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Haiti earthquake: With aid groups already there, relief efforts ramp up quickly

The International Red Cross estimates as many as three million people may have been left homeless by Tuesday's earthquake in Haiti. With daylight, a clearer assessment of the scale the challenge ahead.

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Pooja Bhatia, a correspondent for the Institute of Current World Affairs in Port-Au-Prince, says that houses have been flattened – including those next to hers – and that telephone lines are down and transportation cut off. But she says people are not panicked. There is “lots of singing actually and waiting,” she said via e-mail Tuesday night. “Many are outside, under the stars.”

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Bernice Robertson, a senior analyst in Haiti for the International Crisis Group (ICG), said in an e-mail that her colleague “observed major damage to several buildings, which crumbled along the Delmas Road, a major street in the metropolitan area. He observed scores of people injured who could not help themselves. The police and [UN group] MINUSTAH are out in their numbers but the situation is overwhelming,” she wrote.

 In Washington, US officials held an emergency meeting on its response. “We stand ready to assist the people of Haiti,” President Obama said. US Secretary of State Hillary Clinton said “the United States is offering our full assistance to Haiti and others in the region. We will be providing both civilian and military disaster relief and humanitarian assistance.”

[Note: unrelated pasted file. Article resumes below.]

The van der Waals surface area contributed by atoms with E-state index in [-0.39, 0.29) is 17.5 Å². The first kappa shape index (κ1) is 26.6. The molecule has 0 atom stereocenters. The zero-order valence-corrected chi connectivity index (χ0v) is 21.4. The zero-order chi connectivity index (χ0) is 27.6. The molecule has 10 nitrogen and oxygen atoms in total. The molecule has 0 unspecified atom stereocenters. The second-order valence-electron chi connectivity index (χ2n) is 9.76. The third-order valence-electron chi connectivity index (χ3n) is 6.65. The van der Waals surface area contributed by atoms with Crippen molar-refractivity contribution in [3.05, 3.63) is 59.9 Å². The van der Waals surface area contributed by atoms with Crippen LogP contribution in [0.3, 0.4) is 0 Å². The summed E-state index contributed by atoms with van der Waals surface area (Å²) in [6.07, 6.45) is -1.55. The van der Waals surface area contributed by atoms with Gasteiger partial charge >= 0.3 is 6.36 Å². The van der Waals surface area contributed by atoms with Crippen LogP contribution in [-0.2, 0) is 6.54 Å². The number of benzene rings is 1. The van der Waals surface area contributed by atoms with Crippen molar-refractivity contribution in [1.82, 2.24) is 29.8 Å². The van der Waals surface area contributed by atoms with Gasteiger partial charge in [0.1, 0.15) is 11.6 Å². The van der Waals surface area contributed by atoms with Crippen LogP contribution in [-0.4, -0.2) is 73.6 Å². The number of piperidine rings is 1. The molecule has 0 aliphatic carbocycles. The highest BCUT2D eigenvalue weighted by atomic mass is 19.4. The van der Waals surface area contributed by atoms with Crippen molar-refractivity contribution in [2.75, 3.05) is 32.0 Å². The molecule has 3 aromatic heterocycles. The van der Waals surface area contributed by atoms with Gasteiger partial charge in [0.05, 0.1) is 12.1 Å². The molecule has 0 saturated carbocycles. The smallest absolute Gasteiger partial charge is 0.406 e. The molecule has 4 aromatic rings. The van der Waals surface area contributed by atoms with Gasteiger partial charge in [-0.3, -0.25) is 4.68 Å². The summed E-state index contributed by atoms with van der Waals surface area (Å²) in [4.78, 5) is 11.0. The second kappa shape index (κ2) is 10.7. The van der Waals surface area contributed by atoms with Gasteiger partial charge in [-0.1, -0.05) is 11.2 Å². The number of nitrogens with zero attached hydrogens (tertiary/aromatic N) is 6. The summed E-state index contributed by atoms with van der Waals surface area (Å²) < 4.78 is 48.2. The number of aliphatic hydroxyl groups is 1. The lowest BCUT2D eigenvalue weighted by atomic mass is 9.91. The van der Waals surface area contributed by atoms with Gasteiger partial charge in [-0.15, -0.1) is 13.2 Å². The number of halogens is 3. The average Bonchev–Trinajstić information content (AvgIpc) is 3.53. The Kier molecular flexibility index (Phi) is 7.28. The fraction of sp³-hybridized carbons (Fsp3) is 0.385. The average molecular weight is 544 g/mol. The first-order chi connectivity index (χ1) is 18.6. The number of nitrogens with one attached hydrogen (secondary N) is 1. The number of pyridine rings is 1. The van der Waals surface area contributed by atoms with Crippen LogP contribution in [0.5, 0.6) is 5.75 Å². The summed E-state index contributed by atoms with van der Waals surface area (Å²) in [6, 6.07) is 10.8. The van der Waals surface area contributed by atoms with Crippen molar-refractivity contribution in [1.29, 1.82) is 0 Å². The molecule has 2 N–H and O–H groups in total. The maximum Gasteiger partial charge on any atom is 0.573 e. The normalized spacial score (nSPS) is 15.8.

Ms. Furst Frank says the response will be slowed by the absence of a commercial market in the country – such as a network of megastores to support recovery efforts – and few government resources. “Haiti is extremely vulnerable to any disaster because the population lives so close to the edge,” she says.

But the nonprofit infrastructure in place to help Haiti’s woes will certainly make a difference. Special UN envoy Bill Clinton has worked over the past year to coordinate efforts of local grass-roots organization, she says. Haiti has also long been dependent on foreign aid and nongovernmental organizations. UNICEF has been working in Haiti since 1949. Doctors Without Borders has teams on the ground. USAID said it will be sending up to 72 people to help in rescue and recovery efforts.

And peace-keeping missions will also be crucial. “The UN peacekeeping force will give Haiti an advantage,” says Mark Schneider, the senior vice president for the ICG in Washington. “It permits them to respond relatively quickly.”